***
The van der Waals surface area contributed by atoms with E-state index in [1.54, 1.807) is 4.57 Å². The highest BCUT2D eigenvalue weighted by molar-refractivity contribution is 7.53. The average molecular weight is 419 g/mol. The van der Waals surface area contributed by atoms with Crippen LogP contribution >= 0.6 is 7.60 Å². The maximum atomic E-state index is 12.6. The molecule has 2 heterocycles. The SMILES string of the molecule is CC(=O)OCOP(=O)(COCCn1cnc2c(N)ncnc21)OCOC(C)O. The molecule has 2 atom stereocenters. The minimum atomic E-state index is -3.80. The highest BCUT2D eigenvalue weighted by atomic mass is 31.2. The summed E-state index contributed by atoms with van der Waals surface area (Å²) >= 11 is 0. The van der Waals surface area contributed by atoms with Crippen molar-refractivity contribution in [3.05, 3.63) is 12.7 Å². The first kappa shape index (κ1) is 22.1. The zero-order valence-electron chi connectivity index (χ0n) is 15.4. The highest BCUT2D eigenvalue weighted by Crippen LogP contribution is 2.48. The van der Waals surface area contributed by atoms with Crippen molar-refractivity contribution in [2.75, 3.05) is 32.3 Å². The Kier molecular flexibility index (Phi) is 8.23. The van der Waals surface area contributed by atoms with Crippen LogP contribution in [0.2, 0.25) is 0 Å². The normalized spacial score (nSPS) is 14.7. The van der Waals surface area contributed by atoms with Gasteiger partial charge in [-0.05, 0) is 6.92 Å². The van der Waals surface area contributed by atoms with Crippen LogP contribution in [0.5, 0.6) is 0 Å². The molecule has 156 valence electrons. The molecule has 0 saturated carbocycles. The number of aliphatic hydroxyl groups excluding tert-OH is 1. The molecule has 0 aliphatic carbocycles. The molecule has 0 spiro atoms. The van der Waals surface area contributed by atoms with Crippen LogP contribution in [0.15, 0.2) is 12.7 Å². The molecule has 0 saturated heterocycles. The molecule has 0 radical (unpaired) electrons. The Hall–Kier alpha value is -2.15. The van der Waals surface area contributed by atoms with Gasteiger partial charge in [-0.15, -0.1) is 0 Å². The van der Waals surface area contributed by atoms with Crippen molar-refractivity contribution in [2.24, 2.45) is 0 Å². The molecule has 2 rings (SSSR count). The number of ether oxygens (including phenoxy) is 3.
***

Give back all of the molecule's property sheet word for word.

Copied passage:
The van der Waals surface area contributed by atoms with E-state index in [1.54, 1.807) is 4.57 Å². The highest BCUT2D eigenvalue weighted by molar-refractivity contribution is 7.53. The average molecular weight is 419 g/mol. The van der Waals surface area contributed by atoms with Crippen LogP contribution >= 0.6 is 7.60 Å². The maximum atomic E-state index is 12.6. The molecule has 2 heterocycles. The SMILES string of the molecule is CC(=O)OCOP(=O)(COCCn1cnc2c(N)ncnc21)OCOC(C)O. The molecule has 2 atom stereocenters. The minimum atomic E-state index is -3.80. The highest BCUT2D eigenvalue weighted by atomic mass is 31.2. The summed E-state index contributed by atoms with van der Waals surface area (Å²) >= 11 is 0. The van der Waals surface area contributed by atoms with Crippen molar-refractivity contribution in [3.05, 3.63) is 12.7 Å². The first kappa shape index (κ1) is 22.1. The zero-order valence-electron chi connectivity index (χ0n) is 15.4. The highest BCUT2D eigenvalue weighted by Crippen LogP contribution is 2.48. The van der Waals surface area contributed by atoms with Crippen molar-refractivity contribution in [2.75, 3.05) is 32.3 Å². The Kier molecular flexibility index (Phi) is 8.23. The van der Waals surface area contributed by atoms with Crippen LogP contribution in [0.2, 0.25) is 0 Å². The normalized spacial score (nSPS) is 14.7. The van der Waals surface area contributed by atoms with Gasteiger partial charge in [-0.05, 0) is 6.92 Å². The van der Waals surface area contributed by atoms with Crippen LogP contribution in [0.5, 0.6) is 0 Å². The molecule has 156 valence electrons. The molecule has 0 saturated carbocycles. The number of aliphatic hydroxyl groups excluding tert-OH is 1. The molecule has 0 aliphatic carbocycles. The molecule has 0 spiro atoms. The van der Waals surface area contributed by atoms with Crippen LogP contribution in [0.15, 0.2) is 12.7 Å². The molecule has 0 saturated heterocycles. The molecule has 0 radical (unpaired) electrons. The Hall–Kier alpha value is -2.15. The van der Waals surface area contributed by atoms with Gasteiger partial charge in [-0.15, -0.1) is 0 Å². The van der Waals surface area contributed by atoms with Crippen molar-refractivity contribution in [2.24, 2.45) is 0 Å². The molecule has 2 rings (SSSR count). The number of ether oxygens (including phenoxy) is 3.